Please be aware that this discussion guide may contain spoilers!
The Greater Journey opens with a quotation by the sculptor Augustus Saint-Gaudens: "For we constantly deal with practical problems, with moulders, contractors, derricks, stonemen, trucks, rubbish, plasterers, and what-not-else, all while trying to soar into the blue." How does this quotation set the stage for The Greater Journey? What kinds of "practical problems" did Americans in Paris face, and how did they manage to "soar into the blue?"
What were some of the challenges travelers faced on the journey from America to Paris? "Great as their journey had been by sea, a greater journey had begun, as they already sensed, and from it they were to learn more, and bring back more, of infinite value to themselves and their country than they yet knew." What is the "greater journey" that these Americans began after their voyage across the ocean? Why do you think McCullough chose the title The Greater Journey for this book?
Describing Augustus Saint-Gaudens, McCullough writes, "he had something he was determined to accomplish, and thus became accomplished himself." What were some of the reasons that Americans made the trip to Paris? What did they need to accomplish in Paris, and how did they become accomplished there?
Describe the role of women within the community of Americans in Paris. What unique problems did women face in the city during the 19th century? How did female students, artists, and wives write about their experiences in Paris, as compared to their male counterparts?
Describe the friendship between James Fenimore Cooper and Samuel F. B. Morse. What seems to have drawn these men of different backgrounds and professions to each other? What kind of support did Cooper offer Morse during the creation of Gallery of the Louvre, and how did Morse include the Cooper family within the painting?
The painter George Healy sailed to Paris in the 1830s, and according to his granddaughter, "His love of France and the French never changed him from an out-and-out American." Which of the other travelers within The Greater Journey would you also describe as out-and-out Americans? How did they express their patriotism while they lived overseas?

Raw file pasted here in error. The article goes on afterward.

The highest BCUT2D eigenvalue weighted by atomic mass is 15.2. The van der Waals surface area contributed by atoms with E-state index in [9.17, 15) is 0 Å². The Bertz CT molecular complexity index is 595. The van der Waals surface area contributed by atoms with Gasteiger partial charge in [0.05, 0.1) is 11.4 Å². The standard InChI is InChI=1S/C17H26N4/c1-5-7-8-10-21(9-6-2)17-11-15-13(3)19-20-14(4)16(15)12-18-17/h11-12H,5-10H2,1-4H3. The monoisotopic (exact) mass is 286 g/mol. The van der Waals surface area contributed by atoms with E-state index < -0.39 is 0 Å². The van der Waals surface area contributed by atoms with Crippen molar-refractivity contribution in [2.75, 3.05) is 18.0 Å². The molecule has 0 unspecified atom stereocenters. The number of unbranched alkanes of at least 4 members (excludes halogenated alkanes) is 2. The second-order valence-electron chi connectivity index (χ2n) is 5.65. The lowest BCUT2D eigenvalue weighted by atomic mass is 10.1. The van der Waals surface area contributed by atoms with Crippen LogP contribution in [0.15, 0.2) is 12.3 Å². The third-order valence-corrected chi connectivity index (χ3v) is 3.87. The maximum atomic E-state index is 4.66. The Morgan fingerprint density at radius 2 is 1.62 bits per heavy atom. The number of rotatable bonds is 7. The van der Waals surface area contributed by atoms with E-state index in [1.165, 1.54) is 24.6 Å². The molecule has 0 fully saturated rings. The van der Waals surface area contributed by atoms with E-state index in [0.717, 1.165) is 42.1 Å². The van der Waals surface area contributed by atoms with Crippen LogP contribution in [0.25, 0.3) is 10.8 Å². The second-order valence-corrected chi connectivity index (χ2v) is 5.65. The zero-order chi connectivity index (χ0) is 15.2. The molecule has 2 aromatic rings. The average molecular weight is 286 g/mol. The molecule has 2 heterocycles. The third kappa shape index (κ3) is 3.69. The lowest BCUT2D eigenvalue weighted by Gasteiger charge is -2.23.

Consider the significance of letters and journals within the book. What kind of information does McCullough draw from historical letters and diaries? How would you compare the importance of letters and journals in the 19th century to the present day? How have issues of privacy, diplomacy, and record-keeping changed?
In The Greater Journey, we see France in political turmoil - Restoration, Franco-Prussian War, and Commune-led Paris - through the eyes of the young sculptor Augustus Saint-Gaudens, medical student Mary Putnam, and the diplomat Elihu Washburne. What perspective on politics and violence does each of them offer? How do their motivations and opinions on war and revolution differ?
Oliver Wendell Holmes called medicine "the noblest of arts." How is medical study portrayed in The Greater Journey? What advances in the profession does the book chronicle? What are some major differences between medical practice in 19th-century Paris and medicine as we know it today?
Compare the two painters who dominate the final chapters of The Greater Journey: Mary Cassatt and John Singer Sargent. How were their lives and work similar, and how were they different?
How would you classify The Greater Journey - is it the history of a community, the history of a place, or both? What is McCullough's particular style of narrating history? Which of McCullough's "narrators" - the men and women who witnessed the history of Paris - provides the clearest view of his or her environment?
If you could tour Paris with any of the historical figures in The Greater Journey, who would it be? Would you want to explore the Louvre with Samuel Morse, discuss politics with Elihu Washburne, attend a concert with Louis Moreau Gottschalk, witness surgery with Elizabeth Blackwell, or appraise canvases with John Singer Sargent? Explain your answer.
Unless otherwise stated, this discussion guide is reprinted with the permission of Simon & Schuster.
Any page references refer to a USA edition of the book, usually the trade paperback version, and may vary in other editions.
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